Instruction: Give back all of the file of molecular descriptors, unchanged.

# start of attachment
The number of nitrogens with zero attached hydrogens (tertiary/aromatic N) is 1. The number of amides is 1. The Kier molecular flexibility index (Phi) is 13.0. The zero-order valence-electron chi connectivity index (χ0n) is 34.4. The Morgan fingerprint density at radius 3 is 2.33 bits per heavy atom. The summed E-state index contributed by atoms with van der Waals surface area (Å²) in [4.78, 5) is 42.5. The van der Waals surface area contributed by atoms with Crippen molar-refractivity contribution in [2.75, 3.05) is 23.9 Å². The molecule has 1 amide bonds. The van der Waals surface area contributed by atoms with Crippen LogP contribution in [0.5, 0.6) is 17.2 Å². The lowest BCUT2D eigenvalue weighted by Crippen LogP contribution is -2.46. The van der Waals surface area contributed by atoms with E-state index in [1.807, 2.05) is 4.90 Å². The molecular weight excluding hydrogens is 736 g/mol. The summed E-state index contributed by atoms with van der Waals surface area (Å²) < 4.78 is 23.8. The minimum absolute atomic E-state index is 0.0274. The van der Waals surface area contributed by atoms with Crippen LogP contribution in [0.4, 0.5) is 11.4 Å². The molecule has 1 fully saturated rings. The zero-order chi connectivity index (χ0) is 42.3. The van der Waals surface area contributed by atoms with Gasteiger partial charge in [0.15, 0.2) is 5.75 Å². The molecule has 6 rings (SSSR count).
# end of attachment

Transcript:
The number of nitrogens with zero attached hydrogens (tertiary/aromatic N) is 1. The number of amides is 1. The Kier molecular flexibility index (Phi) is 13.0. The zero-order valence-electron chi connectivity index (χ0n) is 34.4. The Morgan fingerprint density at radius 3 is 2.33 bits per heavy atom. The summed E-state index contributed by atoms with van der Waals surface area (Å²) in [4.78, 5) is 42.5. The van der Waals surface area contributed by atoms with Crippen molar-refractivity contribution in [2.75, 3.05) is 23.9 Å². The molecule has 1 amide bonds. The van der Waals surface area contributed by atoms with Crippen LogP contribution in [0.5, 0.6) is 17.2 Å². The lowest BCUT2D eigenvalue weighted by Crippen LogP contribution is -2.46. The van der Waals surface area contributed by atoms with E-state index in [1.807, 2.05) is 4.90 Å². The molecular weight excluding hydrogens is 736 g/mol. The summed E-state index contributed by atoms with van der Waals surface area (Å²) < 4.78 is 23.8. The minimum absolute atomic E-state index is 0.0274. The van der Waals surface area contributed by atoms with Crippen LogP contribution in [0.4, 0.5) is 11.4 Å². The molecule has 1 fully saturated rings. The zero-order chi connectivity index (χ0) is 42.3. The van der Waals surface area contributed by atoms with Gasteiger partial charge in [0.15, 0.2) is 5.75 Å². The molecule has 6 rings (SSSR count).